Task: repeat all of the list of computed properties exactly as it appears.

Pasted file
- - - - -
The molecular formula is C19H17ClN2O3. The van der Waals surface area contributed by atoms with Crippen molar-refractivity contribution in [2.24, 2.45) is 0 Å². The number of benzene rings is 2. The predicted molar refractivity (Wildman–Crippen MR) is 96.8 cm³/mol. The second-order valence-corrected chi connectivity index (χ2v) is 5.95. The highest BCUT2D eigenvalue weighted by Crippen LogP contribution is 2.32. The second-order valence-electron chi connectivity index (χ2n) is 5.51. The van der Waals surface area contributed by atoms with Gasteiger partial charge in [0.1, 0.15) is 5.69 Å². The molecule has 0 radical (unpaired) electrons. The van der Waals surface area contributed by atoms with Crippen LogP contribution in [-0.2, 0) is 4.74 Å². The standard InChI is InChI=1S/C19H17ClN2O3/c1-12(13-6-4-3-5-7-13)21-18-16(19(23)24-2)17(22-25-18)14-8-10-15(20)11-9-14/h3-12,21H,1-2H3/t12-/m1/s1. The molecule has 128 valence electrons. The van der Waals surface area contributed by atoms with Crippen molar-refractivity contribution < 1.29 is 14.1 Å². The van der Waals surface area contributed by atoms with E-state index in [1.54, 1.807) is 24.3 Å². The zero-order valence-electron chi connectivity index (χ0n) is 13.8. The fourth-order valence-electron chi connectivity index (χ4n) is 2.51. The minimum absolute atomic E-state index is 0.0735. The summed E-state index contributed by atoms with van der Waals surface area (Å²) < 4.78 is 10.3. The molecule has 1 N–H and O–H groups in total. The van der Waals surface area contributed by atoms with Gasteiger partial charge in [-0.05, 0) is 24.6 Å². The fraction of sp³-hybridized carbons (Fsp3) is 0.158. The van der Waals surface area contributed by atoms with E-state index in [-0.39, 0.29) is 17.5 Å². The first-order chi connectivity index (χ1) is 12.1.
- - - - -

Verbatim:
The molecular formula is C19H17ClN2O3. The van der Waals surface area contributed by atoms with Crippen molar-refractivity contribution in [2.24, 2.45) is 0 Å². The number of benzene rings is 2. The predicted molar refractivity (Wildman–Crippen MR) is 96.8 cm³/mol. The second-order valence-corrected chi connectivity index (χ2v) is 5.95. The highest BCUT2D eigenvalue weighted by Crippen LogP contribution is 2.32. The second-order valence-electron chi connectivity index (χ2n) is 5.51. The van der Waals surface area contributed by atoms with Gasteiger partial charge in [0.1, 0.15) is 5.69 Å². The molecule has 0 radical (unpaired) electrons. The van der Waals surface area contributed by atoms with Crippen LogP contribution in [-0.2, 0) is 4.74 Å². The standard InChI is InChI=1S/C19H17ClN2O3/c1-12(13-6-4-3-5-7-13)21-18-16(19(23)24-2)17(22-25-18)14-8-10-15(20)11-9-14/h3-12,21H,1-2H3/t12-/m1/s1. The molecule has 128 valence electrons. The van der Waals surface area contributed by atoms with Crippen molar-refractivity contribution < 1.29 is 14.1 Å². The van der Waals surface area contributed by atoms with E-state index in [1.54, 1.807) is 24.3 Å². The zero-order valence-electron chi connectivity index (χ0n) is 13.8. The fourth-order valence-electron chi connectivity index (χ4n) is 2.51. The minimum absolute atomic E-state index is 0.0735. The summed E-state index contributed by atoms with van der Waals surface area (Å²) < 4.78 is 10.3. The molecule has 1 N–H and O–H groups in total. The van der Waals surface area contributed by atoms with Gasteiger partial charge in [-0.05, 0) is 24.6 Å². The fraction of sp³-hybridized carbons (Fsp3) is 0.158. The van der Waals surface area contributed by atoms with E-state index in [-0.39, 0.29) is 17.5 Å². The first-order chi connectivity index (χ1) is 12.1.